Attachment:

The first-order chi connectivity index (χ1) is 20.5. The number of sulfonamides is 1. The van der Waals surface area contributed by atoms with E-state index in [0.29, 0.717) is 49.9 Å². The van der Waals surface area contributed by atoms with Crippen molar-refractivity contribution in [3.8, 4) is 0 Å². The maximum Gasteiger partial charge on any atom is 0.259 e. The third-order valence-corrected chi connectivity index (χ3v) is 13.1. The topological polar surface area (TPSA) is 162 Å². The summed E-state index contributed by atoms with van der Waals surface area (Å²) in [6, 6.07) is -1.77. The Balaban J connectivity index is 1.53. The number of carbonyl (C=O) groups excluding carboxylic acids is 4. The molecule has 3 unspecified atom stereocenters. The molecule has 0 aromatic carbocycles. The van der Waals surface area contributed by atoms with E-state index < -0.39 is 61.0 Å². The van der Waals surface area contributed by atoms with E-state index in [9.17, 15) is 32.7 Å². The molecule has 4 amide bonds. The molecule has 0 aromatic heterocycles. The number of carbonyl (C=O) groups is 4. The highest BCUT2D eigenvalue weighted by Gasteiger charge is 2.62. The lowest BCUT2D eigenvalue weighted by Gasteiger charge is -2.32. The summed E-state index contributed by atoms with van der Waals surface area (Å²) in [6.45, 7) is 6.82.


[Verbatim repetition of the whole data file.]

The first-order chi connectivity index (χ1) is 20.5. The number of sulfonamides is 1. The van der Waals surface area contributed by atoms with E-state index in [0.29, 0.717) is 49.9 Å². The van der Waals surface area contributed by atoms with Crippen molar-refractivity contribution in [3.8, 4) is 0 Å². The maximum Gasteiger partial charge on any atom is 0.259 e. The third-order valence-corrected chi connectivity index (χ3v) is 13.1. The topological polar surface area (TPSA) is 162 Å². The summed E-state index contributed by atoms with van der Waals surface area (Å²) in [6, 6.07) is -1.77. The Balaban J connectivity index is 1.53. The number of carbonyl (C=O) groups excluding carboxylic acids is 4. The molecule has 3 unspecified atom stereocenters. The molecule has 0 aromatic carbocycles. The van der Waals surface area contributed by atoms with E-state index < -0.39 is 61.0 Å². The van der Waals surface area contributed by atoms with E-state index in [9.17, 15) is 32.7 Å². The molecule has 4 amide bonds. The molecule has 0 aromatic heterocycles. The number of carbonyl (C=O) groups is 4. The highest BCUT2D eigenvalue weighted by Gasteiger charge is 2.62. The lowest BCUT2D eigenvalue weighted by Gasteiger charge is -2.32. The summed E-state index contributed by atoms with van der Waals surface area (Å²) in [6.45, 7) is 6.82.